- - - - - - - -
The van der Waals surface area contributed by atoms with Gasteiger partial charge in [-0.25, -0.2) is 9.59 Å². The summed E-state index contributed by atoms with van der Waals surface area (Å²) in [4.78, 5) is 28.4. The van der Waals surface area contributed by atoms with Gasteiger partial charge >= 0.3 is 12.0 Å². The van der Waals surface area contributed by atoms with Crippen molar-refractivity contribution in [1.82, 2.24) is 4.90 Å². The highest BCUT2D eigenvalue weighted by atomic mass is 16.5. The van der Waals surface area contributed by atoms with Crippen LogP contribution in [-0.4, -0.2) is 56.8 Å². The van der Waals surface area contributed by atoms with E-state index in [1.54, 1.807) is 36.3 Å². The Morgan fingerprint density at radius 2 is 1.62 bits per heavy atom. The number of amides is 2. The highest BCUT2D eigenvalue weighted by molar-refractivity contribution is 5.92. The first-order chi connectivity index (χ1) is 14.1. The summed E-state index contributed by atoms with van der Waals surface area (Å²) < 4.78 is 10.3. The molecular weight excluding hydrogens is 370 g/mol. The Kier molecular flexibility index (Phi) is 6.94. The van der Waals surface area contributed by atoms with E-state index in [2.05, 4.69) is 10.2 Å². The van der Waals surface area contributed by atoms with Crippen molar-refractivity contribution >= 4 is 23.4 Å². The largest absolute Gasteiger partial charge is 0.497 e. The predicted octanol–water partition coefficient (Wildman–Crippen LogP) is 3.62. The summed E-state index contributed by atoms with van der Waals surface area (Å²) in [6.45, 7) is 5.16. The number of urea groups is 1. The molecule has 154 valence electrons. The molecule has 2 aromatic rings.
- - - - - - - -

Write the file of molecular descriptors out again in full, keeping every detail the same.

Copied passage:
The van der Waals surface area contributed by atoms with Gasteiger partial charge in [-0.25, -0.2) is 9.59 Å². The summed E-state index contributed by atoms with van der Waals surface area (Å²) in [4.78, 5) is 28.4. The van der Waals surface area contributed by atoms with Gasteiger partial charge >= 0.3 is 12.0 Å². The van der Waals surface area contributed by atoms with Crippen molar-refractivity contribution in [1.82, 2.24) is 4.90 Å². The highest BCUT2D eigenvalue weighted by atomic mass is 16.5. The van der Waals surface area contributed by atoms with Crippen LogP contribution in [-0.4, -0.2) is 56.8 Å². The van der Waals surface area contributed by atoms with E-state index in [1.54, 1.807) is 36.3 Å². The Morgan fingerprint density at radius 2 is 1.62 bits per heavy atom. The number of amides is 2. The highest BCUT2D eigenvalue weighted by molar-refractivity contribution is 5.92. The first-order chi connectivity index (χ1) is 14.1. The summed E-state index contributed by atoms with van der Waals surface area (Å²) < 4.78 is 10.3. The molecular weight excluding hydrogens is 370 g/mol. The Kier molecular flexibility index (Phi) is 6.94. The van der Waals surface area contributed by atoms with E-state index in [2.05, 4.69) is 10.2 Å². The van der Waals surface area contributed by atoms with Crippen molar-refractivity contribution >= 4 is 23.4 Å². The largest absolute Gasteiger partial charge is 0.497 e. The predicted octanol–water partition coefficient (Wildman–Crippen LogP) is 3.62. The summed E-state index contributed by atoms with van der Waals surface area (Å²) in [6.45, 7) is 5.16. The number of urea groups is 1. The molecule has 154 valence electrons. The molecule has 2 aromatic rings.